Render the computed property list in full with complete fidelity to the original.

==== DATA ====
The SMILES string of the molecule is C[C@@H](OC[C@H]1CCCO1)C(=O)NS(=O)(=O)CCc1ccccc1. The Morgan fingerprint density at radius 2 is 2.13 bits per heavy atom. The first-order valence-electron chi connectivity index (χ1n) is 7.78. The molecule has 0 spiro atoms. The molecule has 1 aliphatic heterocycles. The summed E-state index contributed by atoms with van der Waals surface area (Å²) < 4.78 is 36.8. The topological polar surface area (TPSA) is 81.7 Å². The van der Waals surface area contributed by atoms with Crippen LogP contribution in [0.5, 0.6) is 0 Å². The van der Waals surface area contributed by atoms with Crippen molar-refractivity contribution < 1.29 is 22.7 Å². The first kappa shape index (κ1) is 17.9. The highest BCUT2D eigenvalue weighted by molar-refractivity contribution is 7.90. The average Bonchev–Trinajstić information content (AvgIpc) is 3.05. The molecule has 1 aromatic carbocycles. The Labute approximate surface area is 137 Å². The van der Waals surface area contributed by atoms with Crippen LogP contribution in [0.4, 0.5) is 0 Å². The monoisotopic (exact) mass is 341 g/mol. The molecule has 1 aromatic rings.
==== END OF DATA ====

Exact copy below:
The SMILES string of the molecule is C[C@@H](OC[C@H]1CCCO1)C(=O)NS(=O)(=O)CCc1ccccc1. The Morgan fingerprint density at radius 2 is 2.13 bits per heavy atom. The first-order valence-electron chi connectivity index (χ1n) is 7.78. The molecule has 0 spiro atoms. The molecule has 1 aliphatic heterocycles. The summed E-state index contributed by atoms with van der Waals surface area (Å²) < 4.78 is 36.8. The topological polar surface area (TPSA) is 81.7 Å². The van der Waals surface area contributed by atoms with Crippen LogP contribution in [0.5, 0.6) is 0 Å². The van der Waals surface area contributed by atoms with Crippen molar-refractivity contribution < 1.29 is 22.7 Å². The first kappa shape index (κ1) is 17.9. The highest BCUT2D eigenvalue weighted by molar-refractivity contribution is 7.90. The average Bonchev–Trinajstić information content (AvgIpc) is 3.05. The molecule has 1 aromatic carbocycles. The Labute approximate surface area is 137 Å². The van der Waals surface area contributed by atoms with Crippen LogP contribution in [0.4, 0.5) is 0 Å². The monoisotopic (exact) mass is 341 g/mol. The molecule has 1 aromatic rings.